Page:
United Nations and Development Partners begin a 16-day Campaign to End Gender-based Violence in Ghana
The UN in Ghana and partners are embarking on a campaign to increase advocacy on gender-based violence as part of the 16-day campaign against gender-based violence.
Accra, Ghana; 27 November 2019 – The first Lady, H.E. Mrs. Rebecca Akufo-Addo and the Minister for Gender, Children and Social Protection, Hon. Cynthia Morrison are featuring in a 16-day social media campaign to increase awareness and intensify national advocacy to end gender-based violence. The campaign will run as part of the 16 days of global activism against gender-based violence and will feature personalities in the media, sports and public sectors, starting with the First Lady.
The campaign is organized by the United Nations, the High Commission of Canada, UK Department for International Development, the Australian High Commission, the European Union, and the French and German Embassies.
This year’s global theme of the 16 days of activism, Orange the World: Generation Equality Stands against Rape, calls upon people from all walks of life, across generations, to take a bold stand against rape. It is estimated that 35 per cent of women worldwide have experienced either physical and/or sexual intimate partner violence or sexual violence by a non-partner at some point in their lives. In some countries the figure is as high as 70 per cent. Evidence shows that women who have experienced physical or sexual intimate partner violence report higher rates of depression, having an abortion and acquiring HIV, compared to women who have not.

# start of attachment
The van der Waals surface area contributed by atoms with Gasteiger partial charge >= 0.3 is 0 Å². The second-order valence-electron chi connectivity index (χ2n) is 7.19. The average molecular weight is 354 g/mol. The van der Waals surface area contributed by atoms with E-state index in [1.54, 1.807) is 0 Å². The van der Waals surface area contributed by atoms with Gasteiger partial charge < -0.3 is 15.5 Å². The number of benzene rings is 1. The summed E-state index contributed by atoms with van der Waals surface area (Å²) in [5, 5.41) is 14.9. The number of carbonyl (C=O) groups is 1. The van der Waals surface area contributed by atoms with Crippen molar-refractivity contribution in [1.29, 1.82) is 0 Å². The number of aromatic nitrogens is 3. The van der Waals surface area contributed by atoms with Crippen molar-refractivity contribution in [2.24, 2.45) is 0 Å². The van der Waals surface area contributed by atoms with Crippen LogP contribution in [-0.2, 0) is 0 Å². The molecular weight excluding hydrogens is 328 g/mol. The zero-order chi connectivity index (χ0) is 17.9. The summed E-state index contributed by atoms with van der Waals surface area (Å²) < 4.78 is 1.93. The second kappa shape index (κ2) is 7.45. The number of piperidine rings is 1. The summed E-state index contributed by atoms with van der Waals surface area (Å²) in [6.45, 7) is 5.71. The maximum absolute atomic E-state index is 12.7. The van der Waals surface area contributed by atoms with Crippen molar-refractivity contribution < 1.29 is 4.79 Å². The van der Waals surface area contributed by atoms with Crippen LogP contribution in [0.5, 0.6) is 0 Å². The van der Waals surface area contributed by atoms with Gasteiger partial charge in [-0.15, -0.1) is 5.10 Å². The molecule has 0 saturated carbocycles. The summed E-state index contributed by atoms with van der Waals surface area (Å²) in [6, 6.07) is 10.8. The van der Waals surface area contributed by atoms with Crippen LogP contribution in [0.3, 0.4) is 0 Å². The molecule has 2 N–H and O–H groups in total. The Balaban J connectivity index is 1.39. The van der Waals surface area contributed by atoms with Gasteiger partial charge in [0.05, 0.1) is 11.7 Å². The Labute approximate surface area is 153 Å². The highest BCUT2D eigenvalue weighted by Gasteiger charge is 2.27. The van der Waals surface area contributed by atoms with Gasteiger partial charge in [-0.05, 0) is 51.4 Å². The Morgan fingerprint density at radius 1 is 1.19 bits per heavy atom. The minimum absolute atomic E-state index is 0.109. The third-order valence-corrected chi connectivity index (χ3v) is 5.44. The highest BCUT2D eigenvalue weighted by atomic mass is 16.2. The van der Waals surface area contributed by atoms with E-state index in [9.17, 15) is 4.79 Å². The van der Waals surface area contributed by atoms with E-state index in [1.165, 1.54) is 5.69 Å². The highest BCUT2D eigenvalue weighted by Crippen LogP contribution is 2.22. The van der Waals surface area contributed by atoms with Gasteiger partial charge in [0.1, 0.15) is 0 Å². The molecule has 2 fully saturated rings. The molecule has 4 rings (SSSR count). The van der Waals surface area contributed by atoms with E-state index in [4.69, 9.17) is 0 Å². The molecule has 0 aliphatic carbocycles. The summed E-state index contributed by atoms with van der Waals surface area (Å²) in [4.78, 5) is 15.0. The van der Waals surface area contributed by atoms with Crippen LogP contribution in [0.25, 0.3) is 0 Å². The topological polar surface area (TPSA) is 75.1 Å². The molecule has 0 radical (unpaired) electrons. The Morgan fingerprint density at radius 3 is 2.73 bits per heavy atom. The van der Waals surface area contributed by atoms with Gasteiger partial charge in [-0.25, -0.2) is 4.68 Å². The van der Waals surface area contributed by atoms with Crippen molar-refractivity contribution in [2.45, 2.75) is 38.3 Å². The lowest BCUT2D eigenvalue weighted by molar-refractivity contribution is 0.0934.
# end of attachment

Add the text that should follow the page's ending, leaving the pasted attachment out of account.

The theme also reminds us that the systemic silencing of victims/survivors and impunity for the perpetrators contributes to an entrenched and endemic violence against women and girls all over the world.
In Ghana, the theme Call it Out: Stop Sexual Violence against Women and Girls Now, reinforces the global call to foster a world free from violence for all women and girls.
Violence against women and girls is one of the most pervasive human rights violations occurring in the world. It happens in every country, including Ghana, in both public and private spaces. In Ghana, a significant number of women and girls continue to suffer violence and abuse, many of them in silence. Statistics from the Domestic Violence and Victim Support Unit (DOVVSU) of the Ghana Police Service, show that between 2011 and 2016, 30,408 assault cases were reported nationally. In almost all cases, the victims were women. Many more cases of violence against women and girls go unreported.
“It is time we break the culture of silence and blame around gender-based violence” notes H.E. Mrs. Akufo-Addo. She further calls on Ghanaians and the world at large to “Get up, speak out”.
Join the campaign by re-tweeting using #orangetheworld and #16days.